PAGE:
7 And to each of us grace is given, according to the measure of the gift of the Messiah. 8 Wherefore it is said: He ascended on high, and carried captivity captive, and gave gifts to men. 9 Now that he ascended, what is it but that he also previously descended to the interior regions of the earth? 10 He who descended, is also the same that ascended up, high above all the heavens, that he might fulfill all things. Murdock (1852 literal translation of the Syriac Peshitta)
7 ενι δε εκαστω ημων εδοθη [η] χαρις κατα το μετρον της δωρεας του χριστου 8 διο λεγει αναβας εις υψος ηχμαλωτευσεν αιχμαλωσιαν [και] εδωκεν δοματα τοις ανθρωποις 9 το δε ανεβη τι εστιν ει μη οτι και κατεβη εις τα κατωτερα μερη της γης 10 ο καταβας αυτος εστιν και ο αναβας υπερανω παντων των ουρανων ινα πληρωση τα παντα WHNU
Verse 7 "7 And to each of us grace is given, according to the measure of the gift of the Messiah. Murdock" ενι δε εκαστω ημων εδοθη [η] χαρις κατα το μετρον της δωρεας του χριστου WHNU "and each one of us has been given grace according to the measure of the gift of Christ MP"
The Greek word χαρις means "grace", which bears forth the idea of a gift given without a sense fo reward nor for merit. Further, as the verse continues, it is "according to the measure (meter) of the gift of Christ", which is to say, this grace is given to us according to the manner and desires of Christ, and not our own heritage, talents, legacies. or desires. Christ alone is the distributor of these gifts, and done so according to His will and purpose. The gift we are given, because it is from Christ, should also be understood from Him. I detest "spiritual gifts" tests and inventories -- man's analytical solution, wholly manipulable, to a deeply spiritual connection. If a person is serious about understanding the gift they have been given, I always suggest they get on their face and commune with the Giver for understanding and direction -- not expedient, not Western, I know, but it is spiritual work for spiritual epiphany.
Verse 8, "Wherefore it is said: He ascended on high, and carried captivity captive, and gave gifts to men. Murdock" διο λεγει αναβας εις υψος ηχμαλωτευσεν αιχμαλωσιαν [και] εδωκεν δοματα τοις ανθρωποις WHNU "Therefore (he/it) says (the one) having ascended into high (places) (he) led away captive captivity (he) gave gifts to men MP"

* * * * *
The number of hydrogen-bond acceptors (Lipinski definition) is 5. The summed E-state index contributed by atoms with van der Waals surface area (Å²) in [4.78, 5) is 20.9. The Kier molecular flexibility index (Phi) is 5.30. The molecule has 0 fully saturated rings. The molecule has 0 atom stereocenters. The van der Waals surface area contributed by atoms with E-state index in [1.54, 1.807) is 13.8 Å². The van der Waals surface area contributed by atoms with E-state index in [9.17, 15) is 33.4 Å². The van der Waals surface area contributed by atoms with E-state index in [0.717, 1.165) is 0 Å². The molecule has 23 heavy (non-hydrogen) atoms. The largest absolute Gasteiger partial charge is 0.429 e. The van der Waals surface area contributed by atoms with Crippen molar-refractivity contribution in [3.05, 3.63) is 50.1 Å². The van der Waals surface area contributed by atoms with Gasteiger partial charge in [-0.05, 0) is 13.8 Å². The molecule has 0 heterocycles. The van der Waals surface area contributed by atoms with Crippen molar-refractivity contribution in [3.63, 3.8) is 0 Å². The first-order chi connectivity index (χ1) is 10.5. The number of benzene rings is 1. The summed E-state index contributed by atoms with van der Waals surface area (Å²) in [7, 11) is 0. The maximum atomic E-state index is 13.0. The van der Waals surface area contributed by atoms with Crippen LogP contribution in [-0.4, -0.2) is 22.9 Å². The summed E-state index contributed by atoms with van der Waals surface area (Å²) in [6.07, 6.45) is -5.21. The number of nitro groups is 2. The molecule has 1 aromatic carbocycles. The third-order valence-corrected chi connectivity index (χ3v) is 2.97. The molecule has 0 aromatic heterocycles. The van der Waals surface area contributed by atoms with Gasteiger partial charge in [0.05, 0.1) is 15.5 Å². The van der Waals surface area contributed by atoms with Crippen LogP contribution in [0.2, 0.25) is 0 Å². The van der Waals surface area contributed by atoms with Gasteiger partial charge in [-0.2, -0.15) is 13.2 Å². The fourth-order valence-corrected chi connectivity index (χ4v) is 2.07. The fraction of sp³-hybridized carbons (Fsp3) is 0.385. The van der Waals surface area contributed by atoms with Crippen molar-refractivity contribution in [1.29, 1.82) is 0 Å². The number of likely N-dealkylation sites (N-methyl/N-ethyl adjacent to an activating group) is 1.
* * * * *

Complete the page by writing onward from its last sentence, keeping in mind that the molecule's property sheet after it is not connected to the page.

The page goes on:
The whole phrasing of this verse is unidiomatic, missing, as it were, the commonly supplied articles and pronouns I have surrounded in parenthesis. I have also preserved the Greek tense of Murdock's "it is said", which is past tense, while the Greek is present tense "he/it says". "It" is more relevant here as the subject pronoun of "says", since Psalm 68:18 is being quoted here. This is not a direct quote from the Septuagint (LXX), which uses the second person throughout (since it is being declared to the Lord in the Psalm), whereas Paul uses the third person, pointing the reader to Christ. This also accounts for the somewhat clumsy phrasing. The expression "led away captive" which is ηχμαλωτευσεν (1st aorist active, third person singular), of which αιχμαλωτευω is the base verb. I see the expression of "(he) led away captive captivity" with "captivity" being synonymous with "the elect', those of God who had been trapped in sin and death (held captive by sin and death), whom Christ freed to take unto Himself (making them His captives, from whom no one nor nothing can steal them from His grasp).
Continuing "gave gifts to men. Murdock", this is a turn on the Psalm, where it clearly states "He received gifts". Paul took liberty here to bridge between the significance in the heavenly and eternal realm of Christ's ascension, and His power that abides within us through His gifts, about which Paul will articulate in verse 11.
Verses 9-10, "Now that he ascended, what is it but that he also previously descended to the interior regions of the earth? He who descended, is also the same that ascended up, high above all the heavens, that he might fulfill all things. Murdock" το δε ανεβη τι εστιν ει μη οτι και κατεβη εις τα κατωτερα μερη της γης ο καταβας αυτος εστιν και ο αναβας υπερανω παντων των ουρανων ινα πληρωση τα παντα WHNU Paul recalls the death of Christ and His descent, drawing attention to the power of Christ, while at the time affirming Psalm 68 as being messianic in nature (remember, what we know now as the Old Testament, was also the Bible of the Apostles, and these few letters, which collected with a few other noted first century writers became our New Testament. Further, Paul writes "He who descended, is also the same that ascended up, high above all the heavens, that he might fulfill all things Murdock" Paul points us to the resurrection of Christ, and the absolute supremacy of His position -- ruling even above the heavens ο αναβας υπερανω παντων των ουρανων "the one who ascended far (hyper) above all the heavens". How many heavens are there? One? Two? Three? More? It does not matter, Christ is above all about which we know, and all of which we do not know. Following, "that he might fulfill all things. Murdock" ινα πληρωση τα παντα "In order that, to the extent that he might fulfill all things MP" The purpose of Christ's resurrection was not only our redemption, our salvation, but also so that everything in creation might be subjected to the God-Man Jesus Christ. The fact that redemption is even possible is due to His position. Our security in salvation is a result of His position. The gifts He imparts is possible because of His position. all things are summed up in the One who both descended into the earth, and also ascended above all the heavens. All power and authority is His...